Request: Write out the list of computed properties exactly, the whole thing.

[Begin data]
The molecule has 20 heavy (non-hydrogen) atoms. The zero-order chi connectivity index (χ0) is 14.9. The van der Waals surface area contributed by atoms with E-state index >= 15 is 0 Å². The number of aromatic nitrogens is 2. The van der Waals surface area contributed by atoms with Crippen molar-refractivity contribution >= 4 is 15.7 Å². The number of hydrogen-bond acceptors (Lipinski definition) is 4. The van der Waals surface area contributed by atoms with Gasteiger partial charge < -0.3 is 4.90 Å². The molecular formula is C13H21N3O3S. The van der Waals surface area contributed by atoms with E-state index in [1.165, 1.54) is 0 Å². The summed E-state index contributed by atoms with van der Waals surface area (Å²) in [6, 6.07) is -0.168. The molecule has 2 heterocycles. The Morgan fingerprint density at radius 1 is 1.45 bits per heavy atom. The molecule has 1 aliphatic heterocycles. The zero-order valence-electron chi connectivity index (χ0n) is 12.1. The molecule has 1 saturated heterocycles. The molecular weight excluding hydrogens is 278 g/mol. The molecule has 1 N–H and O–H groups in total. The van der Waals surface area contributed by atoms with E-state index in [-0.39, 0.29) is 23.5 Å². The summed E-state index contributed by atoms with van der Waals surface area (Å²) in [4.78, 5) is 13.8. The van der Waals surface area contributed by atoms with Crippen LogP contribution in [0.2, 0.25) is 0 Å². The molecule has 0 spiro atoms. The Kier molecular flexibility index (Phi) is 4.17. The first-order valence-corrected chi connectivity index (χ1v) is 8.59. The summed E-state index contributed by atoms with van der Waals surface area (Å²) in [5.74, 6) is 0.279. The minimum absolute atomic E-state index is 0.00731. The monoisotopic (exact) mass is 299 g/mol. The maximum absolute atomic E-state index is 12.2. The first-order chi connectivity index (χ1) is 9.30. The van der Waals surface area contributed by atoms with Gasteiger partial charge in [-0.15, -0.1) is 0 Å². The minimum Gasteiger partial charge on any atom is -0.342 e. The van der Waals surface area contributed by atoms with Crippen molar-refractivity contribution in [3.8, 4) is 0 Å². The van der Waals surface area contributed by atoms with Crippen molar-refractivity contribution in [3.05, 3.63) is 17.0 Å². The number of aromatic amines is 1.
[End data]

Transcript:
The molecule has 20 heavy (non-hydrogen) atoms. The zero-order chi connectivity index (χ0) is 14.9. The van der Waals surface area contributed by atoms with E-state index >= 15 is 0 Å². The number of aromatic nitrogens is 2. The van der Waals surface area contributed by atoms with Crippen molar-refractivity contribution >= 4 is 15.7 Å². The number of hydrogen-bond acceptors (Lipinski definition) is 4. The van der Waals surface area contributed by atoms with Gasteiger partial charge < -0.3 is 4.90 Å². The molecular formula is C13H21N3O3S. The van der Waals surface area contributed by atoms with E-state index in [1.165, 1.54) is 0 Å². The summed E-state index contributed by atoms with van der Waals surface area (Å²) in [6, 6.07) is -0.168. The molecule has 2 heterocycles. The Morgan fingerprint density at radius 1 is 1.45 bits per heavy atom. The molecule has 1 aliphatic heterocycles. The zero-order valence-electron chi connectivity index (χ0n) is 12.1. The molecule has 1 saturated heterocycles. The molecular weight excluding hydrogens is 278 g/mol. The molecule has 1 N–H and O–H groups in total. The van der Waals surface area contributed by atoms with E-state index in [-0.39, 0.29) is 23.5 Å². The summed E-state index contributed by atoms with van der Waals surface area (Å²) in [4.78, 5) is 13.8. The van der Waals surface area contributed by atoms with Crippen LogP contribution in [0.2, 0.25) is 0 Å². The molecule has 0 spiro atoms. The Kier molecular flexibility index (Phi) is 4.17. The first-order valence-corrected chi connectivity index (χ1v) is 8.59. The summed E-state index contributed by atoms with van der Waals surface area (Å²) in [5.74, 6) is 0.279. The minimum absolute atomic E-state index is 0.00731. The monoisotopic (exact) mass is 299 g/mol. The maximum absolute atomic E-state index is 12.2. The first-order chi connectivity index (χ1) is 9.30. The van der Waals surface area contributed by atoms with Gasteiger partial charge in [-0.15, -0.1) is 0 Å². The minimum Gasteiger partial charge on any atom is -0.342 e. The van der Waals surface area contributed by atoms with Crippen molar-refractivity contribution in [3.8, 4) is 0 Å². The van der Waals surface area contributed by atoms with Crippen molar-refractivity contribution in [3.05, 3.63) is 17.0 Å². The number of aromatic amines is 1.